James: We are serving hundreds of customers per day throughout our various divisions. The sweeping sector is, of course fairly consistent week to week, as the pavement maintenance sector varies much more. Annually, we touch on everyone at least several times.

Since you’ve started business, have you added any perks or products that come along with your service?
James: Many of our competitors focus on a one-visit combined sweep and perimeter cleaning model for litter routes. Although this often has a cheaper service cost, we are offering a separate nighttime sweep and day time perimeter service. This yields quality service and twice as many visits to customer sites. This is the biggest perk when working with us – you get a cleaner site.

How do you make your business stand out from the competition?
James: We haven’t found that to be very hard. With immediate response to all customer complaints, backup machinery for break downs, constant field quality control and the most reliable service possible, we feel we maintain a strong lead.

What is a typical day like at PAM Sweeping? How do you schedule vehicles and what do your employees do?
James: We run a night shift starting around 9pm and then a day shift starting at 5am. We keep a mechanic on call 24/7. Our dispatch department starts at 7am and solidifies the next night and days routes by 4pm daily.

How many people are in your staff, and what titles do they have?
James: As combined companies from our sweeping and pavement maintenance divisions, we are nearing 100 employees. We have a fairly typical corporate structure with a CEO, CFO and various division vice presidents. This team is leading a strong middle management team of day and night managers, superintendents and a job foreman.

What equipment are you using aside from sweeper trucks?
James: In our sweeping division, we also have snow plow equipment and power washing equipment, as well as indoor floor scrubbing and sweeping equipment. Of course, in our pavement maintenance division (Powerhouse Paving), we have many diverse pieces of heavy equipment.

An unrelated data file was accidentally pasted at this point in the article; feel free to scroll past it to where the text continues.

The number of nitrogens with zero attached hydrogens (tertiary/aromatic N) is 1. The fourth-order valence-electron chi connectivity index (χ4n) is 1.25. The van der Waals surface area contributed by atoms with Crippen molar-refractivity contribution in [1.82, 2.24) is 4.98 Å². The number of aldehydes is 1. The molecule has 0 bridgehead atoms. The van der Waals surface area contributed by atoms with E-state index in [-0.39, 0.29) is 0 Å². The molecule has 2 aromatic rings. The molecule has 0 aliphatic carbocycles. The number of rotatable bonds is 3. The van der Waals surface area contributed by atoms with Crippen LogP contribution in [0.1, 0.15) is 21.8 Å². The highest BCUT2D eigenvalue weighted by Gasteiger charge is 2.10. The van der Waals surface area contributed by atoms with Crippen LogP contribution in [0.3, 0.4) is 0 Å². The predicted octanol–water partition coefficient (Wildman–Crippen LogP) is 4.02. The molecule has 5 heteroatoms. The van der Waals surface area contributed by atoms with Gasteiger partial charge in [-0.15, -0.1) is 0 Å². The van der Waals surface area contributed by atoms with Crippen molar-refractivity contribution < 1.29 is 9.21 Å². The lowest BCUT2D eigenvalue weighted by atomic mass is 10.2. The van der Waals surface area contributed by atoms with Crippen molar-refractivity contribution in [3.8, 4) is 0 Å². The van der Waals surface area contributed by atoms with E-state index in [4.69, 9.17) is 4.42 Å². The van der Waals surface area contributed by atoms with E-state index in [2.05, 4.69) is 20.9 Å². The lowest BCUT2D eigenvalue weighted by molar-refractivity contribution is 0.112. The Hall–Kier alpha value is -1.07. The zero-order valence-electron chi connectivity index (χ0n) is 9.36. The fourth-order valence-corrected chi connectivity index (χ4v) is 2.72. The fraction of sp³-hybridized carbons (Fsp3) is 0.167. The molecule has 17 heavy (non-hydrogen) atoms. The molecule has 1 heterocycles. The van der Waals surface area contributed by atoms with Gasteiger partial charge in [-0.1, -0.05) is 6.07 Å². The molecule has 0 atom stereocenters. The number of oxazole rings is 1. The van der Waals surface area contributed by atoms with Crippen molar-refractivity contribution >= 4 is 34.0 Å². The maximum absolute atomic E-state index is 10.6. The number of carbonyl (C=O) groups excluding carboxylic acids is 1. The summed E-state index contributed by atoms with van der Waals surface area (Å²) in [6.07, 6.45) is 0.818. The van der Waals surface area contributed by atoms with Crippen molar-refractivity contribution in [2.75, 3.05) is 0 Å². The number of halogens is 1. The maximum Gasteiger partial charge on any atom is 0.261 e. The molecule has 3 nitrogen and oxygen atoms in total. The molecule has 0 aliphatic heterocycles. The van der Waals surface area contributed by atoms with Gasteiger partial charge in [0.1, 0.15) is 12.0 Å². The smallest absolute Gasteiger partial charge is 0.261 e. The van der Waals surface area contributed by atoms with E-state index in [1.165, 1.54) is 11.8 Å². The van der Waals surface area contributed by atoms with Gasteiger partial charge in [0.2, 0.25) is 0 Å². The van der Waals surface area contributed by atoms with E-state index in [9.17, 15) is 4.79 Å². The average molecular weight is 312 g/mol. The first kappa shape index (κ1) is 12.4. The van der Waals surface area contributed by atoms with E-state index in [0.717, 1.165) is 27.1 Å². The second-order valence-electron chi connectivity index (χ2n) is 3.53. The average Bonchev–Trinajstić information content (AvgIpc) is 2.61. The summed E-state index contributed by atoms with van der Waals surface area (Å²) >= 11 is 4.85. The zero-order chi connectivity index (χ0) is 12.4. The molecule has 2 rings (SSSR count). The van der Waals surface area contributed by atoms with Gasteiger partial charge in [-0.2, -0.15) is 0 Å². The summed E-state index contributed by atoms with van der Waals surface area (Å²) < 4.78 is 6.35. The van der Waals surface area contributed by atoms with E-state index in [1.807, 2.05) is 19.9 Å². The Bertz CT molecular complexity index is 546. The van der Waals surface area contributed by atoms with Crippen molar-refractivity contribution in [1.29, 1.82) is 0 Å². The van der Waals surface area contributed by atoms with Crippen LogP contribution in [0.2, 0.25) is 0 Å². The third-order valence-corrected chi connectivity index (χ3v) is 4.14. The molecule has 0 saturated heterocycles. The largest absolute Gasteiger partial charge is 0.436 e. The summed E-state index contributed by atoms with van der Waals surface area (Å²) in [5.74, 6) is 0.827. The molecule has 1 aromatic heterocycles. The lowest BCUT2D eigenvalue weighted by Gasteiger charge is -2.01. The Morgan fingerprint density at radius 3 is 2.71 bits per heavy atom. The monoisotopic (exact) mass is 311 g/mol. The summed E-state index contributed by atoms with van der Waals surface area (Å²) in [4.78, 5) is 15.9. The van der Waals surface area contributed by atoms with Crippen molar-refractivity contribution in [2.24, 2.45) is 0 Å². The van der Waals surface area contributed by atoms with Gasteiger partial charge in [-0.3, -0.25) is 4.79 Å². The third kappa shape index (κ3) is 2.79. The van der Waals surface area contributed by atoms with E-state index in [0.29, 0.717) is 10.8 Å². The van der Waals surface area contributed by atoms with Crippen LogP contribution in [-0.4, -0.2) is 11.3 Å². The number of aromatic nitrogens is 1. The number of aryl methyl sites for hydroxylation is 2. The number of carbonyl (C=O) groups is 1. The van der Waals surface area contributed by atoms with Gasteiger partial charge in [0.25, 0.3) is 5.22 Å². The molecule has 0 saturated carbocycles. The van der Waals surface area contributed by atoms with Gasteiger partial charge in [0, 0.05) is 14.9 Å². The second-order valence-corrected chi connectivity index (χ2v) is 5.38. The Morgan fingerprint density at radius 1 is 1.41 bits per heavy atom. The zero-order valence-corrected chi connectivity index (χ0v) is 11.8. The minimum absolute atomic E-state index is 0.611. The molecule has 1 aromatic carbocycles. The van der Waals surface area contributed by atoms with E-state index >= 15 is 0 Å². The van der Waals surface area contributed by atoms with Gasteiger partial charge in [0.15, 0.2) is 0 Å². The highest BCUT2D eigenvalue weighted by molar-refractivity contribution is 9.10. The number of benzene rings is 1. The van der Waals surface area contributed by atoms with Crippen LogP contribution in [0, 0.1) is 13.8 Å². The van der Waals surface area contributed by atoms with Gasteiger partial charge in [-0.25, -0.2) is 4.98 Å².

For environmental issues, what kind of strategies have been deployed?
James: Our strategy is to not have environmental issues (James laughs out loud). Conformance in New York is not as difficult as in some of our neighboring states. Maintaining a proper wash out and disposal system is important. We try to legally dump out on routes as much as possible to reduce waste handling.

In terms of the industry, what are some of the most difficult aspects?
James: Competing with companies with illegal labor forces, which leads to landscaper issues. Bidding against companies that have non-functioning sweepers and representing them as functional, yet doing the work by hand. It’s a complex issue to deal with.
Customer education needs to be forefront in this area. National providers have also fairly well screwed up the pricing and quality of service nationwide. We have found them to be a plague to the industry. Our stance is to not participate with them so that it will be difficult for them to secure good subcontractors.

For the benefit of your business, how often are you looking out for new technology on the market?
James: The search for a technology advantage is constant in our industry, although it is few and far between. We are currently investing in new software for daily operations and route management, as we feel this technology will be well worth the investment.